Home From Home

We have been welcoming guests in our farm holiday cottage since April 2018. I mused about the variety of visitors in We are 1! when the Hopper Hut successfully survived her first year – the sheer number of occupations and nationalities could be overwhelming. Except, I love talking to people (I know, I am sure I might have said previously that I prefer animals to people…) and find them interesting . And I think that’s a must when running any kind of b&b or a holiday let.

So how do you create that Home From Home feeling for your guests?

Let them know that you are expecting them

Communication is a key when it comes to any customer facing job. Your potential visitors want to know that you are happy to welcome them to your property. Always answer all queries – however annoying or unusual they are. Ours is a working farm holiday cottage so I like to drop in little hints when messaging my guests. ‘we are harvesting at the mo, so please let yourselves in when you arrive,’ or ‘we have picked the blackcurrant from the field around the hut, so you should have peace and quiet’. It makes my messages personal and it also reiterates that we are a real working farm.

Harvesting grapes
Grape harvest on our farm.

I was worried in the beginning that people would be offended by noisy, smelly tractors (occasionally) buzzing in the fields. Instead, I mostly end up giving an impromptu lesson on farming practices and machinery. We’ve even had a guest, who offered to help repair our picking machine – as it was his wedding anniversary weekend, his wife said NO.

Tell them about your area!

Relevant area and property information helps to make the stay more enjoyable. Some people do like to spontaneous indeed (where shall we eat today? – don’t mind… – three hours later they boil some pasta…).

Information book with a vase of flowers
Hopper Hut information book

Most of our visitors ask for recommendations – from pubs and shops to National Trust properties. Have the tips ready. Airbnb hosting site will help you to put together a Guidebook where you can list all your favourites with their website and photos. We have a book with useful information on the table and a personalised area map on the wall.

Make it personal

Nine out of ten times you know why your guests are visiting. We’ve hosted couples who celebrated anniversaries, singles who came to work, parents escaping from children, wedding guests as well as newlyweds, even someone about to move into a new house.

flowers in a vase
Photo by Secret Garden on Pexels.com

To know who and why are they staying in our holiday cottage helps me to prepare. I always put a bunch of flowers on the table and if it’s REALLY special, I will splash out on a card. On the other hand, when I knew that a guest was hiding from an abusive partner while signing for a new flat, I made sure none of the farm workers spooked her by walking too close to her windows. Because life is not always butterflies and roses.

And if ‘our people’ arrive with a dog? Well there is always a drying towel and a water bowl for the furry ones. We used to keep a spare dog bed in the shed but in the end we realised that dog owners might forget to bring their own shoes or clothes but would never leave their dog’s bedding behind.

Be there but be gone

There is a very thin line between being attentive and being intrusive. With every new booking and every new guest I try to gauge where that line is. Usually I can tell from the greeting and meeting – do they open their door widely and happily chat? Do they ask questions? Do they BOTH come out to say hi or just one of them? If they do, they are usually quite happy to see us around and wave when walking past.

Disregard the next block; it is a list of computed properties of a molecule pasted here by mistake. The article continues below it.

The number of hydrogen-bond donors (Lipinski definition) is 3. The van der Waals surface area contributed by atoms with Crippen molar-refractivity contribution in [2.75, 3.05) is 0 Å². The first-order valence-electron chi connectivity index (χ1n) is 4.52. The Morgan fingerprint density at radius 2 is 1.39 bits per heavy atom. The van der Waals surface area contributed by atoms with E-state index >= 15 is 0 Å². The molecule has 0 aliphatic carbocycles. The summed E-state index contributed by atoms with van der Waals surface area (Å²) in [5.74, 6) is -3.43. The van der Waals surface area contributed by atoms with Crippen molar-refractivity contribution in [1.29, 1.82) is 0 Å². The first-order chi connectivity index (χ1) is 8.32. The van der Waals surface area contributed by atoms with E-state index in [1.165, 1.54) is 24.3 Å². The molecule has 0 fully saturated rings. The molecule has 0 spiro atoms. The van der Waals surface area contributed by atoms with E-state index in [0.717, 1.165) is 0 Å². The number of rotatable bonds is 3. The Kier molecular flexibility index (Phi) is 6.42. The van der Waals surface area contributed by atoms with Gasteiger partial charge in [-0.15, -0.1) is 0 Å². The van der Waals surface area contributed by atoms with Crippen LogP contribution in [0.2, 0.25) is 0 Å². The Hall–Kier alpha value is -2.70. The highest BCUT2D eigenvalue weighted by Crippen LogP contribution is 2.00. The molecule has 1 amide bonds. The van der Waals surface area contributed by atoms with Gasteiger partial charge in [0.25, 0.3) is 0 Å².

Sometime I am not here when our visitors arrive. We have a contactless check-in in place so there is no need for me to meet our temporary neighbours. The blinds are drawn shut. The car disappears and appears again later. The message is clear – be gone. For those instances we provide the information book with our mobile numbers, so that guests know that we are there if needed.

window with closed shutters
Photo by Leah Flavia on Pexels.com

All of us working or walking on the farm have trained ourselves to walk past the tiny house without ever peeking in through the large windows. Unless we are approached by or come face to face with the guests, they can enjoy their privacy to the point of invisibility. It seems to work.

Just a little something

People who stay away from home love ‘the little thoughtful touches’. I already mentioned flowers and the occasional card where appropriate.

Now I am talking about my personal favourite. The things people don’t expect. I keep chickens so six ‘homemade’ free range eggs are a must. And so is my own blackcurrant jam (after all, what is the point of growing that stuff on the farm and not showing it off?), I dispense it from a large Kilner jar into a small one.

pot with blackcurrant boiling for jam
Jammin’

Our holiday cottage is about a mile and a half from the village. It’s a nice walk on a pleasant spring or summer’s day but not quite as nice in the dark, in the rain and when you are not sure where you are going. For that reason we always keep some basic groceries in the ‘food drawer’ in the cottage. It’s not much, just enough to make a quick pasta or rice supper when the guests arrive on Friday, late after work perhaps. That, together with a small loaf of bread, some butter and the standard coffee and tea making ingredients is our equivalent of the open arms on our farm.

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